Ref: https://docs.oracle.com/javase/tutorial/java/generics/bounded.html,

We have the method: public <U extends Number> void inspect(U u)

Why can't this be: public void inspect(Number n) ?

It achieves the same thing, whats the point of using the generics here?

  • Not sure about this specific case, but for functions that actually return something, public <U extends Number> U foo(U u) has the property of returning the type you put in, rather than the supertype. – KChaloux Mar 29 '16 at 13:48
  • 1
    This method doesn't return anything since it is void, right ? – killjoy Mar 29 '16 at 13:59
  • I guess it is useful when having Multiple Bounds (We can specify multiple types that can be input) – killjoy Mar 29 '16 at 14:03
  • My guess is that the potential benefits are that 1) the subtype doesn't have to get converted to the base type, and 2) whatever goes on inside the body of inspect() is looking at the "real" type instead of just Number which may lead to more intuitive behavior if a polymorphic or overriden method gets called. Maybe. – Ixrec Mar 29 '16 at 14:19
  • @lxrec: No, there is no "real type" in the body of the method. The called method does not know what U is. – user102008 Mar 29 '16 at 21:40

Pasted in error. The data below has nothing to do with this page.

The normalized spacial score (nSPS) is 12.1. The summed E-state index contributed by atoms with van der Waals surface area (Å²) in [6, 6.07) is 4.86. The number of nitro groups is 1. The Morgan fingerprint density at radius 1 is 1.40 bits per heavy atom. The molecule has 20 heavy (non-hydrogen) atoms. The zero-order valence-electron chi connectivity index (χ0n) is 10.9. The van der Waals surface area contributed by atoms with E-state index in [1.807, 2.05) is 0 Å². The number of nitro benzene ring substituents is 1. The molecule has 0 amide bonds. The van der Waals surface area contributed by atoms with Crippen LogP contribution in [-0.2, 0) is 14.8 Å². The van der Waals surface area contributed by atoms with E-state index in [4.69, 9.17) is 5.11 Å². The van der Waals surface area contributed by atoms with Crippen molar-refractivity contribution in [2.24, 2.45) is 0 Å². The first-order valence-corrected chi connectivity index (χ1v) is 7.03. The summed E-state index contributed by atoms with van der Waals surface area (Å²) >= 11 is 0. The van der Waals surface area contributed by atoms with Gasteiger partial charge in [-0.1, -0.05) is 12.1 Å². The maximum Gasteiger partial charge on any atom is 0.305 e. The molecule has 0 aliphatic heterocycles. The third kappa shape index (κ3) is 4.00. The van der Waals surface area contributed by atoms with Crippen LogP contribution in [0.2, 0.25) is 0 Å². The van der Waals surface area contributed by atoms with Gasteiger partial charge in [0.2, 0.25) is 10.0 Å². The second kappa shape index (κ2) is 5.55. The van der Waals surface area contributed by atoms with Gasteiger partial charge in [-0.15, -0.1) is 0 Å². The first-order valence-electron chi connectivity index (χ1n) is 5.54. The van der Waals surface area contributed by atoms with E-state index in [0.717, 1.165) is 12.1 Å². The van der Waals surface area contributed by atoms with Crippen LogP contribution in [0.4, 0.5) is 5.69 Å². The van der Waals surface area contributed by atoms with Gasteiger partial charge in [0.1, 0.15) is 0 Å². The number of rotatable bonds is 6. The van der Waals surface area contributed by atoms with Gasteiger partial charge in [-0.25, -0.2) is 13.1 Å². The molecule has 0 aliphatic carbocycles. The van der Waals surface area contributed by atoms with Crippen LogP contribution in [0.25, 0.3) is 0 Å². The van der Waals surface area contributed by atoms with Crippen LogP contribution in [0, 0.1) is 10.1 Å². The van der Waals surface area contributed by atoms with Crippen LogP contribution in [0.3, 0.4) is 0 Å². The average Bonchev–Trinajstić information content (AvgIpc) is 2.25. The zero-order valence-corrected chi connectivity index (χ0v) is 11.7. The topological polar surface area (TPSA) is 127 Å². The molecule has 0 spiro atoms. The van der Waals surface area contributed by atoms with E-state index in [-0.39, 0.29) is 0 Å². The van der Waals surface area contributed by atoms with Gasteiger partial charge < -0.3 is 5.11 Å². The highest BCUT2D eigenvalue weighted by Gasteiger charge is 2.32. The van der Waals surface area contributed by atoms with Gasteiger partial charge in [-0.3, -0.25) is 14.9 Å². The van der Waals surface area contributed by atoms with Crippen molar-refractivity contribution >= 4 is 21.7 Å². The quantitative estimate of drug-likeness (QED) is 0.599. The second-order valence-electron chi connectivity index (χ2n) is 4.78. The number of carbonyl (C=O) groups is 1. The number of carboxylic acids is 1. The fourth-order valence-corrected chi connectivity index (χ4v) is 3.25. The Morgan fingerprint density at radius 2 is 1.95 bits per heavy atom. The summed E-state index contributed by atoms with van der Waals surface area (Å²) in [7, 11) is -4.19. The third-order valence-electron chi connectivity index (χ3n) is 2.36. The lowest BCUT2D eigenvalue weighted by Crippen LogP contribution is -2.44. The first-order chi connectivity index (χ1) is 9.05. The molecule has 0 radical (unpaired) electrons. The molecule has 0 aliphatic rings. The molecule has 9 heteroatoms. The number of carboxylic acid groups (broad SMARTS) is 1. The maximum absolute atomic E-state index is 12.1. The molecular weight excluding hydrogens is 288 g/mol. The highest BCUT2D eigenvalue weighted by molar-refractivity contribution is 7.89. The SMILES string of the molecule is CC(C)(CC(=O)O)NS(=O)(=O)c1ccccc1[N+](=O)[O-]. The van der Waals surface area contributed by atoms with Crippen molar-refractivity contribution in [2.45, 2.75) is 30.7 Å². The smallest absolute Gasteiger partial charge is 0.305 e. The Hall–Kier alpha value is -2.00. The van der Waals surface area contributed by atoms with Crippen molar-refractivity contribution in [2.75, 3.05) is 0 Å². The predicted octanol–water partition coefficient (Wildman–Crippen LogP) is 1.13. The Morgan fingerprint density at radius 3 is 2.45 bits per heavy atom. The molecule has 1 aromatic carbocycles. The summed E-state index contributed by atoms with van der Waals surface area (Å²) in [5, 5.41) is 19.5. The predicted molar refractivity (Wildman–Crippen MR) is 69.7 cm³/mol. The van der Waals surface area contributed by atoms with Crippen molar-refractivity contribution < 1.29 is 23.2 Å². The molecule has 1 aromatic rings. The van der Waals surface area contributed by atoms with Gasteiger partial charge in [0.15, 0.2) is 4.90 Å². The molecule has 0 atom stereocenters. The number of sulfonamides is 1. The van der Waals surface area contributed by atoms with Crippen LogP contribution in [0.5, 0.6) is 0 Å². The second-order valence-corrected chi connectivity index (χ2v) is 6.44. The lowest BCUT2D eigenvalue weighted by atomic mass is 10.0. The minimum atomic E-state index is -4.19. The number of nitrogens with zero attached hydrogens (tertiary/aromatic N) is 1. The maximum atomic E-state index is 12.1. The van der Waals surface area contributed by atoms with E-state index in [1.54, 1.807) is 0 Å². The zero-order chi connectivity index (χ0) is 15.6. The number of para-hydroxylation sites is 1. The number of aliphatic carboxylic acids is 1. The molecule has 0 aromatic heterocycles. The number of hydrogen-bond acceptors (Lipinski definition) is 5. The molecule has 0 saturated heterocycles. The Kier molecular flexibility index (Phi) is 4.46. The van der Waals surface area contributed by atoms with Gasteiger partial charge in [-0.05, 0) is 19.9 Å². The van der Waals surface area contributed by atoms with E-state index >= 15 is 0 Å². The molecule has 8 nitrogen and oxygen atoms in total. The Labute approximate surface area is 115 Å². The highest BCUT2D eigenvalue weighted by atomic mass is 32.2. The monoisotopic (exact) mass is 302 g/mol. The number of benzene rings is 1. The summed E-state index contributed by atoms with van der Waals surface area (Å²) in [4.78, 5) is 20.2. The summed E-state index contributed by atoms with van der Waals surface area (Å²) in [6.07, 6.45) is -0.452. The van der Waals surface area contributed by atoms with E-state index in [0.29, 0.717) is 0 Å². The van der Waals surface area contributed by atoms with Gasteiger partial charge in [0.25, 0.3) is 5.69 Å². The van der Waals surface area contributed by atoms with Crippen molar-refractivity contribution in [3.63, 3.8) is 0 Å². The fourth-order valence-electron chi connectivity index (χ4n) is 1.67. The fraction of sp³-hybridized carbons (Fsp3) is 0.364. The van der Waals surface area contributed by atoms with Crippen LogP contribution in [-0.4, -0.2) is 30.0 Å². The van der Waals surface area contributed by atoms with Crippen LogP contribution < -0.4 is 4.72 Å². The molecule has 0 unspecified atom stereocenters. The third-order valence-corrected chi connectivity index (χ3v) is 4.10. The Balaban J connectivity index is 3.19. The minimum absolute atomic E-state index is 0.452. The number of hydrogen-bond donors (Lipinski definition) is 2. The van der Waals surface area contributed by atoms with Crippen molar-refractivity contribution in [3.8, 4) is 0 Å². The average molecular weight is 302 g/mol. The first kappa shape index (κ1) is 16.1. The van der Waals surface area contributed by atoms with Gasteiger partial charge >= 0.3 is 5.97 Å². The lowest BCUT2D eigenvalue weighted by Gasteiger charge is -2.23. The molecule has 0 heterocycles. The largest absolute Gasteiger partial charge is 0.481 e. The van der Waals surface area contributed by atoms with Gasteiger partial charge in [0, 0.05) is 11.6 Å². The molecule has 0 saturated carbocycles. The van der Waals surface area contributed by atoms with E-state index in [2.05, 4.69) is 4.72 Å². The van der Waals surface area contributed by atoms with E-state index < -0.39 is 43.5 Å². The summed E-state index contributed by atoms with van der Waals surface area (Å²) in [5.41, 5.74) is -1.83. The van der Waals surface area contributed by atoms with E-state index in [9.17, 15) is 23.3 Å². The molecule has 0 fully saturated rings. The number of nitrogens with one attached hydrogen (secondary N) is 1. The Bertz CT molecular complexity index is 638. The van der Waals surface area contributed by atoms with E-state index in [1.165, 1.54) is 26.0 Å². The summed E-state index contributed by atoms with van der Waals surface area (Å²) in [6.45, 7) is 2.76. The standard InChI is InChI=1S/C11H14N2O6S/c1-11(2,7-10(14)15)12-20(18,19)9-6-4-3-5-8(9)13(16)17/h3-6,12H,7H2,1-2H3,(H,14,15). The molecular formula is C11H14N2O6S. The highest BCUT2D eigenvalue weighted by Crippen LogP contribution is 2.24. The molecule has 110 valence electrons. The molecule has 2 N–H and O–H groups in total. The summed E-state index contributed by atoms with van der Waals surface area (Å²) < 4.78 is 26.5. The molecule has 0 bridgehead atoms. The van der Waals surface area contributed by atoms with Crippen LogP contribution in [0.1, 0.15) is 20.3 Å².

In this case, there is no difference -- both methods accept the exact same set of possible inputs. In general, when the type parameter is used only once, and as a parameter type, it is unnecessary -- the generics adds no flexibility that subtyping did not already provide. And when the two versions are equivalent you should prefer the non-generic version.

However, there are many situations when a generic type for a generic method is necessary and cannot be eliminated. For example:

  • When it is used in multiple places, including once as a type argument in a parameter of parameterized type:

    public <T> void foo(List<T> x, T y)
  • When it is used in multiple places, including as a return type:

    public <T> T foo(T x)
  • Or even once as a return type:

    public <T> List<T> foo()
  • When it has a recursive bound:

    public <T extends Comparable<? super T>> foo(T x)
  • etc.


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